Certain about uncertainty, enhancing medical education at WAM
people sitting in a circle

Often considered polar opposites, medical science and art share more common threads than you might think. In engaging with concepts of creation, experimentation, manipulation, and representations of life and humanity, both fields demand curiosity and a creative spirit from their practitioners. For four weeks, two worlds harmoniously collided as fourth-year UMN medical students partnered with the Wesiman Art Museum's (WAM) education department to question and consider how art may aid the diagnosis and care of patients.

The course, called "Advanced Physical Diagnosis and Medical Decision Making," is led by Dr. Andrew Olson, Assistant Professor of Medicine and Pediatrics in the Medical School. Through art education strategies and activities implemented by WAM Director of Education Jamee Yung, the course confronts students with uncertainty, often discomforting at times, and teaches the value of careful observation, curiosity, and wonder.

“I think that what we’re doing now isn’t good enough. Diagnoses errors are all too common,” Dr. Olson said. “15 percent of in-patient diagnoses are wrong and 5 percent of out-patient are wrong. We have a problem that we have to fix. Medical education looks a lot like it did 50 years ago, and we need to innovate and realize the value of things such as art and humanities and different ways of thinking … we have to innovate or else we’ll get stagnant.”

At WAM, the class underwent numerous exercises designed toward themes of uncertainty, reflection, and connection. Blind contours, quick sketches, layered drawings, and free writing were just a few of the activities, all of which were succeeded by intensive reflection and discussion.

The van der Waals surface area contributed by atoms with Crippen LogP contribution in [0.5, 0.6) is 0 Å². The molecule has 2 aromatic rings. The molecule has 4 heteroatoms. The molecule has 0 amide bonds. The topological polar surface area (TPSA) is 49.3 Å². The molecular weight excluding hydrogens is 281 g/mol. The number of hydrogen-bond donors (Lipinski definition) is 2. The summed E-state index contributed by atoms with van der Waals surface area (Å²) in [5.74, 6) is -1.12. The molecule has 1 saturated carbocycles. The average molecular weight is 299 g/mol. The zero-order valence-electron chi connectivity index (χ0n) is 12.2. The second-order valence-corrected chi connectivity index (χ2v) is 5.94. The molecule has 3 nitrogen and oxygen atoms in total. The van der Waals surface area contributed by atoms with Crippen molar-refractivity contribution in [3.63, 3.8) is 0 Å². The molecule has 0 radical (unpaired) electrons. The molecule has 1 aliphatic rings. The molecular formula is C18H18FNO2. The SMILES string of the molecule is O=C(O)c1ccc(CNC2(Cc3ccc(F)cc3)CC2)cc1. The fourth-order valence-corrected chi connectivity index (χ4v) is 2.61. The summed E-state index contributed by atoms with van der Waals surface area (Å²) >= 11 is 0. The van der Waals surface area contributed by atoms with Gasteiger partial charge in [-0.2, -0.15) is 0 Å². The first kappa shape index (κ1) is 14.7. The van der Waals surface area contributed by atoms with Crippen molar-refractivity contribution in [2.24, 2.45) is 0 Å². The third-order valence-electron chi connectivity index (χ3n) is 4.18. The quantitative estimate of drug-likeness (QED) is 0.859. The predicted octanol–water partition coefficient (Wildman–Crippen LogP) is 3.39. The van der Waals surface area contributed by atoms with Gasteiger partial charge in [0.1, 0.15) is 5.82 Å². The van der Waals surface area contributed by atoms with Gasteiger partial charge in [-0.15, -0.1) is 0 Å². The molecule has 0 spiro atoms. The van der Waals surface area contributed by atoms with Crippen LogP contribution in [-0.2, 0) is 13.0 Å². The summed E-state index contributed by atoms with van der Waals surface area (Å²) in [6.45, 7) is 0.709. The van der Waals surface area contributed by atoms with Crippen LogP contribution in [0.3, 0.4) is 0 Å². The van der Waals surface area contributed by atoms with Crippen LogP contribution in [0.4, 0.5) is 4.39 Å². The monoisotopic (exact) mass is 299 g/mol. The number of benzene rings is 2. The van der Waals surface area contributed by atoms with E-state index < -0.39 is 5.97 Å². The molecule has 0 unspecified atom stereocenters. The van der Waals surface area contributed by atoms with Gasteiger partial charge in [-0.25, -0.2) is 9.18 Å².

In one instance, students analyzed Beth Lipman’s sculptural installation, One Portrait of One Man, created in response to Marsden Hartley’s painting, One Portrait of One Woman, displayed directly above and surrounded by Lipman’s piece. With little context, the two works appear as one to the unknowing eye.

“In that case, the students took quite a while, but they finally got to the point. One of the students asked, ‘is it possible that two things are going on?’ That’s a key thing to ask us in diagnosis as well,” Dr. Olson said.

Augie Lindmark is a fourth year medical student who will be starting internal medicine residency in primary care and HIV medicine this summer. While medical education focuses on details and prioritizes correct answers, Lindmark noted there’s a darker side, where subjectivity and uncertainty are almost taboo.

“I think this is slowly changing, especially because of classes like this one. When critically observing a piece of art, there’s much less certainty than what medical students and physicians are used to. I think this can be challenging at first, but it also provides an incredible opportunity to hone skills in subjectivity,” Lindmark said. “When a patient presents a problem, the diagnosis isn’t always obvious … the job of a physician is to make sense of uncertainty,”

Donna Coetzee is also a fourth year student, starting  internal medicine residency in June. She enrolled in the elective course expecting more hands-on and skills-based work, but was instead met with a reflective and thought-based curriculum.

“The experience at the Weisman was super unique for me, I'd never done anything like that before,” she said. “The exercises we did while we were there was a time when it was okay to just try something I never expected to be good at or ‘get right,’ which made it easier to be more creative with thinking.”

Both Lindmark and Coetzee highly recommend the course to future medical students. A unique collaboration and an eye-opening experience for students, the course is a wonderful example of the ideal utilization of university resources to innovate and enhance education.

When asked what he hopes students ultimately take away from the course, Dr. Olson paraphrased a comment that a student shared with the class.

“It is tempting to consider that things like art and literature and music are frivolous instead of fundamental. At its core, medicine is a science that is melded challengingly and beautifully with art. If we think that the humanities and art and wonder are frivolous, that’s sad. Instead we need to engage with those things,” Dr. Olson said. “I think my patients want a doctor who doesn’t consider those things to be frivolous.”